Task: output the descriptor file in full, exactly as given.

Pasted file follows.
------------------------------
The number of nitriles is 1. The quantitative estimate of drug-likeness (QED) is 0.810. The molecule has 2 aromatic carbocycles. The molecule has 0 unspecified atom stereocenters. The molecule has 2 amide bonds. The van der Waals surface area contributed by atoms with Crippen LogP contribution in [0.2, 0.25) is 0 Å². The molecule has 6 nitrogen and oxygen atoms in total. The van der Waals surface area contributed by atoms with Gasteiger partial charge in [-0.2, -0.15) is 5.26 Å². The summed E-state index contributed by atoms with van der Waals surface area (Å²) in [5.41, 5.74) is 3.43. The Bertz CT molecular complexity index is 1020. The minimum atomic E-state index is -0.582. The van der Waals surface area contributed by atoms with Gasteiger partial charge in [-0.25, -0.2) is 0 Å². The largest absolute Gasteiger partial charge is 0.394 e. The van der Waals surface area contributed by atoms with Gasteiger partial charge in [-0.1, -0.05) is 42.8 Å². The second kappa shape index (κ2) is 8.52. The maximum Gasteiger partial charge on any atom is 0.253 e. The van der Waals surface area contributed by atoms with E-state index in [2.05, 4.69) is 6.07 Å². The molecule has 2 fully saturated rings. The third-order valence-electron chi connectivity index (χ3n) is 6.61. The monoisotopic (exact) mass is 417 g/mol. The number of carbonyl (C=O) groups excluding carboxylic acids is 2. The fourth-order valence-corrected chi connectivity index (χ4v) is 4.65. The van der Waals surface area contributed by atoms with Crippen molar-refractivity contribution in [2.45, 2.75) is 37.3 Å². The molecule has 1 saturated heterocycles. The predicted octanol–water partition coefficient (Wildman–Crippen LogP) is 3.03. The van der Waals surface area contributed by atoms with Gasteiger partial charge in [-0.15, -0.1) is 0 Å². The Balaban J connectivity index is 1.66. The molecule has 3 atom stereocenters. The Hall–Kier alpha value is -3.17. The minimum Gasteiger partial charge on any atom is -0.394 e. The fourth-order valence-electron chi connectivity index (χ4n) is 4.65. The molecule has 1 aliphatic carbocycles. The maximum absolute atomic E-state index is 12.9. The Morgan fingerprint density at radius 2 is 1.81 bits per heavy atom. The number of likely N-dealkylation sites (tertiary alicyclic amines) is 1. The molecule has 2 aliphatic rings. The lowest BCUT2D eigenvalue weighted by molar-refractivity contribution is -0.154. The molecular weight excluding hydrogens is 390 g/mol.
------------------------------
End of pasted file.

The number of nitriles is 1. The quantitative estimate of drug-likeness (QED) is 0.810. The molecule has 2 aromatic carbocycles. The molecule has 0 unspecified atom stereocenters. The molecule has 2 amide bonds. The van der Waals surface area contributed by atoms with Crippen LogP contribution in [0.2, 0.25) is 0 Å². The molecule has 6 nitrogen and oxygen atoms in total. The van der Waals surface area contributed by atoms with Gasteiger partial charge in [-0.2, -0.15) is 5.26 Å². The summed E-state index contributed by atoms with van der Waals surface area (Å²) in [5.41, 5.74) is 3.43. The Bertz CT molecular complexity index is 1020. The minimum atomic E-state index is -0.582. The van der Waals surface area contributed by atoms with Gasteiger partial charge in [-0.25, -0.2) is 0 Å². The largest absolute Gasteiger partial charge is 0.394 e. The van der Waals surface area contributed by atoms with Gasteiger partial charge in [-0.1, -0.05) is 42.8 Å². The second kappa shape index (κ2) is 8.52. The maximum Gasteiger partial charge on any atom is 0.253 e. The van der Waals surface area contributed by atoms with E-state index in [2.05, 4.69) is 6.07 Å². The molecule has 2 fully saturated rings. The third-order valence-electron chi connectivity index (χ3n) is 6.61. The monoisotopic (exact) mass is 417 g/mol. The number of carbonyl (C=O) groups excluding carboxylic acids is 2. The fourth-order valence-corrected chi connectivity index (χ4v) is 4.65. The van der Waals surface area contributed by atoms with Crippen molar-refractivity contribution in [2.45, 2.75) is 37.3 Å². The molecule has 1 saturated heterocycles. The predicted octanol–water partition coefficient (Wildman–Crippen LogP) is 3.03. The van der Waals surface area contributed by atoms with Gasteiger partial charge in [-0.15, -0.1) is 0 Å². The Balaban J connectivity index is 1.66. The molecule has 3 atom stereocenters. The Hall–Kier alpha value is -3.17. The minimum Gasteiger partial charge on any atom is -0.394 e. The fourth-order valence-electron chi connectivity index (χ4n) is 4.65. The molecule has 1 aliphatic carbocycles. The maximum absolute atomic E-state index is 12.9. The Morgan fingerprint density at radius 2 is 1.81 bits per heavy atom. The number of likely N-dealkylation sites (tertiary alicyclic amines) is 1. The molecule has 2 aliphatic rings. The lowest BCUT2D eigenvalue weighted by molar-refractivity contribution is -0.154. The molecular weight excluding hydrogens is 390 g/mol.